This is an important question. Maybe you didn't even know you needed a will. Well, we are here to tell you that yes, every person over the age of 18 needs a will. Further, if you're wondering whether you have an estate, the answer is also likely yes. If you have a bank account, a car, or any belongings whatsoever, you have an estate. An estate is defined as total property, both real and personal, owned by an individual prior to distribution through a trust or will.
No matter how small that estate may be, once you pass away, it must go somewhere. It will either be given to a person or an entity designated by you through a will or a trust, or the state must decide for you.
Can you handwrite a will that holds up in court? Absolutely But, the requirements are very specific and understanding the legal implications of what you've written is incredibly important. Moreso, we like to tell people that the problem with these homemade wills that end up shoved in a fire safe is twofold:
- What people don't put in the will, rather than what they do;
- Changed circumstances
A will needs to be well thought out with multiple scenarios considered, particularly if you have children. We need backup plans - Plan A, B, C, and D. That's where your attorney comes in.
You know you need a will, but what should it do? As we said before, the most critical aspect of creating your will is contacting your family estate planning attorney. A skilled legal attorney can ease the burden of this process and ensure that your will holds up properly after your death.
Your attorney will gather the information needed to draft your will or trust. There are four major issues you will need to consider that belong in your will:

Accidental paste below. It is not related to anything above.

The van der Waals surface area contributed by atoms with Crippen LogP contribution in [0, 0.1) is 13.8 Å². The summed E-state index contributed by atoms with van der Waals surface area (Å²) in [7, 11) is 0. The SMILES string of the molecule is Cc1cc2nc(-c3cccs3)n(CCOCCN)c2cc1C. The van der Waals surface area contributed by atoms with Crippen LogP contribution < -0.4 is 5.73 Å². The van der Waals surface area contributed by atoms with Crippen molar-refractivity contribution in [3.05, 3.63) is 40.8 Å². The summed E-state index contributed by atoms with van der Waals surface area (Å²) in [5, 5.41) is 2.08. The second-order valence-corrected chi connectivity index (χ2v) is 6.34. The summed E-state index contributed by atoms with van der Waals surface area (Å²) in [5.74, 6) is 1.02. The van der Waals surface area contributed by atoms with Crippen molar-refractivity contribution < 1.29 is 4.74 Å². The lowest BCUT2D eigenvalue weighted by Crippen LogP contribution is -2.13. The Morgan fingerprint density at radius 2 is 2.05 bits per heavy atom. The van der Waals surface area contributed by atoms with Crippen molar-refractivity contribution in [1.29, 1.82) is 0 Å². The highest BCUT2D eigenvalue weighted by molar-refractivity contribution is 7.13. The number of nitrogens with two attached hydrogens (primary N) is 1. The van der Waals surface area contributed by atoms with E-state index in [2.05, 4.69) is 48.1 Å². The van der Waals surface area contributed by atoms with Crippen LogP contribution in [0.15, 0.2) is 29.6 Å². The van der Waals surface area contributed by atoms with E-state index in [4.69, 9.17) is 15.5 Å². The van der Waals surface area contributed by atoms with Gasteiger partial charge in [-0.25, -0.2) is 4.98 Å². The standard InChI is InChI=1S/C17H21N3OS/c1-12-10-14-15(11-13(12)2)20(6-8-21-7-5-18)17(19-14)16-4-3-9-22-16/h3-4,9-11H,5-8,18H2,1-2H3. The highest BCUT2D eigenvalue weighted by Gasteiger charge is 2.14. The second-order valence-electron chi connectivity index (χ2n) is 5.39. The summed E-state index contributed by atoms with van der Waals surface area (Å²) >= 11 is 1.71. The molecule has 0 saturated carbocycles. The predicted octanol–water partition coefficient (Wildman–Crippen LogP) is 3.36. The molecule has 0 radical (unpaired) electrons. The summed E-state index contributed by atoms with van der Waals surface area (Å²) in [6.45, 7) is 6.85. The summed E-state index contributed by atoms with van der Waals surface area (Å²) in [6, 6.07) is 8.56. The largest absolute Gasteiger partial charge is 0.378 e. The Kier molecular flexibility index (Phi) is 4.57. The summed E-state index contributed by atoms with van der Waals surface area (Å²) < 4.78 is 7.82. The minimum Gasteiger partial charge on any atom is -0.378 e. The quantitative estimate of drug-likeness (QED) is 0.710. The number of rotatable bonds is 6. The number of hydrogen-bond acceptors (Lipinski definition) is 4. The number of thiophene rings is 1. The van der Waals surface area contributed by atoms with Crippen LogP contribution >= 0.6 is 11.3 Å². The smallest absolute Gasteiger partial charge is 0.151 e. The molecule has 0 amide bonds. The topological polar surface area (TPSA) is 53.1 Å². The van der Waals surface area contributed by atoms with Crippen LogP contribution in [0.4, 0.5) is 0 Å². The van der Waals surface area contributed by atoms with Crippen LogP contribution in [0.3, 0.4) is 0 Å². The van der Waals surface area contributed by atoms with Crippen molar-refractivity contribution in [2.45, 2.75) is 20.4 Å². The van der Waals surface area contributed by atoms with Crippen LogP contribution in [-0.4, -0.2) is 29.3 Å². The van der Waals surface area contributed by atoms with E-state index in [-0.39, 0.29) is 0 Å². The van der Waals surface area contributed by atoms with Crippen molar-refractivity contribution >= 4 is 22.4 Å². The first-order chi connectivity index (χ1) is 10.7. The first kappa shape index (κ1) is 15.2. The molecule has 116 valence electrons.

Who will be the Executor of your will
- He or she will hold the responsibility of distributing your property, so choose this person wisely. This is another instance when having an experienced estate planning attorney can make a huge difference. Your attorney can listen to your wishes and information about the “candidates” for your executor and help you make a decision if you are unsure.
Who will care for your dependents
- If you have dependents, you will need to specify who you wish to be the guardian. This also includes any assets and life insurance you leave to your dependents until they reach the age of 18.
- This can become quite nuanced - for instance, not every dependant is a child. Sometimes, dependents include elderly parents and physically or mentally impaired adults who live with you.
- Pets can also be included under dependants if you wish to appoint a caretaker for them.
- Your attorney can help you determine the best person(s) to name as guardians. This isn't always an easy decision. We recommend someone who is financially and mentally stable, shares your parenting values and is 100% prepared to take your dependents should they need to. It's also wise to name 1-2 backups, just in case.
List of legally owned assets
- These include, but are not limited to, bank accounts, real estate, brokerage accounts, personal belongings, furniture, jewelry, digital assets, and financial support.
- Try to think beyond the scope of just tangible items. We're in a world much different from our grandparents and even our parents. Assets can no longer be broken down into a home, a bank account, and a few sentimental items. You want to include as much information as possible so that your executor and beneficiaries get the full scope.
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